With equity markets febrile, it is time for investors to consider Dividend ‘Aristocrats’, ‘Kings’ and ‘Diamonds’ to shore up their portfolios?
Mark Peden, investment manager, global equities, at Aegon AM says these companies, which have increased their dividend every year over multi-decade periods, should not be ignored in an environment of high inflation, rising interest rates and mounting fears of economic recession.
“Equities have proven to be an excellent long-term asset class and are an important part of any asset allocation,” says Peden. “But with an interest rate tightening cycle just one of several economic headwinds, unbridled enthusiasm for equities is being replaced by cautious optimism.
“We believe this strengthens the case for focusing on quality income stocks, which can enjoy the upside of rising markets while offering some protection should markets falter.
Peden says that across a market cycle, quality dividend-producing stocks are likely to outperform. “Comparing the return of the MSCI AC World Index to the highest quality quintile within that index is instructive,” he says.
“In the period from 31 December 2012 to 31 March 2022 the MSCI AC World Index rose by 211%, but the highest quality quintile within that index (as measured by return-on-equity and net debt/EBITDA) rose by 368%.”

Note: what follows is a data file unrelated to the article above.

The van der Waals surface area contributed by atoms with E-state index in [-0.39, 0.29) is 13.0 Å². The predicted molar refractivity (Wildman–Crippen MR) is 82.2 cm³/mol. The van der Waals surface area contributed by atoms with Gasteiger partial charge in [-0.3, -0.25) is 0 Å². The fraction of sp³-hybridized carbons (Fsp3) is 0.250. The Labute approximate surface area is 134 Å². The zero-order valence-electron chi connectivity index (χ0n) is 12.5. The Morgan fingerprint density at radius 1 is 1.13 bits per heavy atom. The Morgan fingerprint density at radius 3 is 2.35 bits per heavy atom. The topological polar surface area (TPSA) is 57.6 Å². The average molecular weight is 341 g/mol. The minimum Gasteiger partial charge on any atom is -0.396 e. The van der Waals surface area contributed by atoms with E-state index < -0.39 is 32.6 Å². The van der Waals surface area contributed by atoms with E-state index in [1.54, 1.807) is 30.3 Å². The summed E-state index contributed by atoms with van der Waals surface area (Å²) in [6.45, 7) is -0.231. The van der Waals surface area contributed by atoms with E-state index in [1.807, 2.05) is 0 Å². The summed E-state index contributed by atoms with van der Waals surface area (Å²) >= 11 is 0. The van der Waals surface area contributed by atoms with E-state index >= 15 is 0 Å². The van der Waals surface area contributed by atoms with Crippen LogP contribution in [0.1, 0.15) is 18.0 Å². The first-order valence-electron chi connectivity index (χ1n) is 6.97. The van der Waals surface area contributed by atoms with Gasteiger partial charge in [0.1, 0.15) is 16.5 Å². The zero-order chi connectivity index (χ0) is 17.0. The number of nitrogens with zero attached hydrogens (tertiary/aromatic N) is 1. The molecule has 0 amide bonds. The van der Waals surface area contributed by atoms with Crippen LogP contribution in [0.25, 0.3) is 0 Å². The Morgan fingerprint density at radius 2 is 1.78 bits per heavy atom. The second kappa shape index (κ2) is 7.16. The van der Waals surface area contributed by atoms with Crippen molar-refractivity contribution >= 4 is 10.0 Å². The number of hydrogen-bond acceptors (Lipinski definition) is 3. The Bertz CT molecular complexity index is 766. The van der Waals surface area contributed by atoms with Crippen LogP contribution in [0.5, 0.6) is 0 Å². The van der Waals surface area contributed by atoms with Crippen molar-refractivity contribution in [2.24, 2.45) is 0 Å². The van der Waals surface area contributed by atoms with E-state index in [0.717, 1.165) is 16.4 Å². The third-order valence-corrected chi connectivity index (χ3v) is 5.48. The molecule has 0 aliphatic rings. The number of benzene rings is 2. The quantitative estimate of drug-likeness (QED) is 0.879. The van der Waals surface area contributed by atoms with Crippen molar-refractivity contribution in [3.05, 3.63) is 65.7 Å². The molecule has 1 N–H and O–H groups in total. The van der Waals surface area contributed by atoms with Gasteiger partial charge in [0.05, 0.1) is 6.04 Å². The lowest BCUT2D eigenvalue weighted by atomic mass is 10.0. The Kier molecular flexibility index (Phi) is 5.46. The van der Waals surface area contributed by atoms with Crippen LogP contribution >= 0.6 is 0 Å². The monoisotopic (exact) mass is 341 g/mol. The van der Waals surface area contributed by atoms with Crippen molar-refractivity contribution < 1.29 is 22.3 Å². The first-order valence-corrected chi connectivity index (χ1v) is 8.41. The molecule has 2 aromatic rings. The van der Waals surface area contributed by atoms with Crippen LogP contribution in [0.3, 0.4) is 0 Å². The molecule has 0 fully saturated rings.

Peden argues that Dividend ‘Aristocrats’, ‘Kings’ and ‘Diamonds’ are a good place to start when assessing quality stocks, which in many cases are household names.
“Only high-quality businesses can sustain growing dividends over such long periods,” he says.
“’Dividend Aristocrats’ are companies which have increased their dividend every year for more than 25 years. We own several in the Aegon Global Equity Income Fund, including Automatic Data Processing, NextEra, Albemarle and Air Products.
“A ‘Dividend King’ is a company with at least 50 years of dividend increases. Pepsico joined that elite band this year, while Johnson & Johnson and Cincinnati Financial have raised their dividends for over 60 consecutive years, making them ‘Dividend Diamonds’.”
The Aegon Global Equity Income strategy targets a 30% income premium to the wider global equity market, as defined by the MSCI All Country World Index. Peden says the 30% premium is the income ‘sweet spot’. Any less and the income may not offer protection, any more and the income may become vulnerable to dividend cuts.
“History shows that once stocks have a dividend yield over 4% then the dividend growth slows materially,” he says. “Above 5% and the growth becomes negligible, while above 6% and the dividends typically decline. Our dividend yield ‘sweet spot’ is between 2% and 4% as that provides the optimal trade-off between premium income and income growth.
“Equity investing can seem easy when you have a strong view on the direction of the market. Bulls can buy the market, go fully invested and seek exposure to high beta. Bears can stay on the sidelines. What if you anticipate a more uncertain outcome, where you think there is likely to be upside, but want some protection if you are wrong? That’s where a dividend-focused approach to equity investing is worth considering.”